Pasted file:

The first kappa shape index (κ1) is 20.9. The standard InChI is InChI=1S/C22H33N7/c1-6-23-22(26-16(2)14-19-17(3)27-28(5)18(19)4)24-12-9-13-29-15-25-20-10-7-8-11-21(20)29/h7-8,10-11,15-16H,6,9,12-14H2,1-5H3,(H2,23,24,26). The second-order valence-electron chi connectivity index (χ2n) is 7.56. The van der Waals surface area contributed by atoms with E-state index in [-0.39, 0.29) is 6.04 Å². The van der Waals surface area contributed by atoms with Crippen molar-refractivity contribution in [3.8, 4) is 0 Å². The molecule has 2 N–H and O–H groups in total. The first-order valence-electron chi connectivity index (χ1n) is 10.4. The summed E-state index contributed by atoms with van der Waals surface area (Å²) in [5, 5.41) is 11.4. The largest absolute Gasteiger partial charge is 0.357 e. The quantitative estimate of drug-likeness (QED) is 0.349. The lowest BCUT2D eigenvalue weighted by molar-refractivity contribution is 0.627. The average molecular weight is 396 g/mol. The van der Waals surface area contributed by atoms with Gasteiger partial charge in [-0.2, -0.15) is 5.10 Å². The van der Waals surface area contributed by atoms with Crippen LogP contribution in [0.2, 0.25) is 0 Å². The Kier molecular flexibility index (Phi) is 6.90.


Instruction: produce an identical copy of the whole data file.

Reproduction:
The first kappa shape index (κ1) is 20.9. The standard InChI is InChI=1S/C22H33N7/c1-6-23-22(26-16(2)14-19-17(3)27-28(5)18(19)4)24-12-9-13-29-15-25-20-10-7-8-11-21(20)29/h7-8,10-11,15-16H,6,9,12-14H2,1-5H3,(H2,23,24,26). The second-order valence-electron chi connectivity index (χ2n) is 7.56. The van der Waals surface area contributed by atoms with E-state index in [-0.39, 0.29) is 6.04 Å². The van der Waals surface area contributed by atoms with Crippen molar-refractivity contribution in [3.8, 4) is 0 Å². The molecule has 2 N–H and O–H groups in total. The first-order valence-electron chi connectivity index (χ1n) is 10.4. The summed E-state index contributed by atoms with van der Waals surface area (Å²) in [5, 5.41) is 11.4. The largest absolute Gasteiger partial charge is 0.357 e. The quantitative estimate of drug-likeness (QED) is 0.349. The lowest BCUT2D eigenvalue weighted by molar-refractivity contribution is 0.627. The average molecular weight is 396 g/mol. The van der Waals surface area contributed by atoms with Gasteiger partial charge in [-0.2, -0.15) is 5.10 Å². The van der Waals surface area contributed by atoms with Crippen LogP contribution in [0.2, 0.25) is 0 Å². The Kier molecular flexibility index (Phi) is 6.90.